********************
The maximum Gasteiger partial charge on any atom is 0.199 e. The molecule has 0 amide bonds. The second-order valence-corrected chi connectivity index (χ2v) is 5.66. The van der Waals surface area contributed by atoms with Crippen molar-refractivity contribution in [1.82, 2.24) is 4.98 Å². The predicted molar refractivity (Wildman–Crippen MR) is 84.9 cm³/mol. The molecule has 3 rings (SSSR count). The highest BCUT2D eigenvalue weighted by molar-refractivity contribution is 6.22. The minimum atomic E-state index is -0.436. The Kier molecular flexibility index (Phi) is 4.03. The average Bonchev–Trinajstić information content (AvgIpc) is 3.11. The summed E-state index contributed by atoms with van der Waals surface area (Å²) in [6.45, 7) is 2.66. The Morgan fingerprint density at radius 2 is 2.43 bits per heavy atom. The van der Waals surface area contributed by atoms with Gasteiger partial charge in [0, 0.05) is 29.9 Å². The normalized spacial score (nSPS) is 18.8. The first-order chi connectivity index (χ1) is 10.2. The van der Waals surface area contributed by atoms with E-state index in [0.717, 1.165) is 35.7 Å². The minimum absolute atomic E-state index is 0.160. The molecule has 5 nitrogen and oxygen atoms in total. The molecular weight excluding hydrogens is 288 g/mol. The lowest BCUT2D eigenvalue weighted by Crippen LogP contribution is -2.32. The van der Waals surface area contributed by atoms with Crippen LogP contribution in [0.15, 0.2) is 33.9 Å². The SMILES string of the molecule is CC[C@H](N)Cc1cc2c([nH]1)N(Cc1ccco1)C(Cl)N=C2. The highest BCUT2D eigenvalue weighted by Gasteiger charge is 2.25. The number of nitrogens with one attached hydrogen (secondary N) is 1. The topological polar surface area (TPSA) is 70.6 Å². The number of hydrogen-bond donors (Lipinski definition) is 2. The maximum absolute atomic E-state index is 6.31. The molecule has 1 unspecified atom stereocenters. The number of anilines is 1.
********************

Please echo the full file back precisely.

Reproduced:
The maximum Gasteiger partial charge on any atom is 0.199 e. The molecule has 0 amide bonds. The second-order valence-corrected chi connectivity index (χ2v) is 5.66. The van der Waals surface area contributed by atoms with Crippen molar-refractivity contribution in [1.82, 2.24) is 4.98 Å². The predicted molar refractivity (Wildman–Crippen MR) is 84.9 cm³/mol. The molecule has 3 rings (SSSR count). The highest BCUT2D eigenvalue weighted by molar-refractivity contribution is 6.22. The minimum atomic E-state index is -0.436. The Kier molecular flexibility index (Phi) is 4.03. The average Bonchev–Trinajstić information content (AvgIpc) is 3.11. The summed E-state index contributed by atoms with van der Waals surface area (Å²) in [6.45, 7) is 2.66. The Morgan fingerprint density at radius 2 is 2.43 bits per heavy atom. The van der Waals surface area contributed by atoms with Gasteiger partial charge in [0, 0.05) is 29.9 Å². The normalized spacial score (nSPS) is 18.8. The first-order chi connectivity index (χ1) is 10.2. The van der Waals surface area contributed by atoms with E-state index in [0.717, 1.165) is 35.7 Å². The minimum absolute atomic E-state index is 0.160. The molecule has 5 nitrogen and oxygen atoms in total. The molecular weight excluding hydrogens is 288 g/mol. The lowest BCUT2D eigenvalue weighted by Crippen LogP contribution is -2.32. The van der Waals surface area contributed by atoms with Crippen LogP contribution in [0.15, 0.2) is 33.9 Å². The SMILES string of the molecule is CC[C@H](N)Cc1cc2c([nH]1)N(Cc1ccco1)C(Cl)N=C2. The highest BCUT2D eigenvalue weighted by Gasteiger charge is 2.25. The number of nitrogens with one attached hydrogen (secondary N) is 1. The topological polar surface area (TPSA) is 70.6 Å². The number of hydrogen-bond donors (Lipinski definition) is 2. The maximum absolute atomic E-state index is 6.31. The molecule has 1 unspecified atom stereocenters. The number of anilines is 1.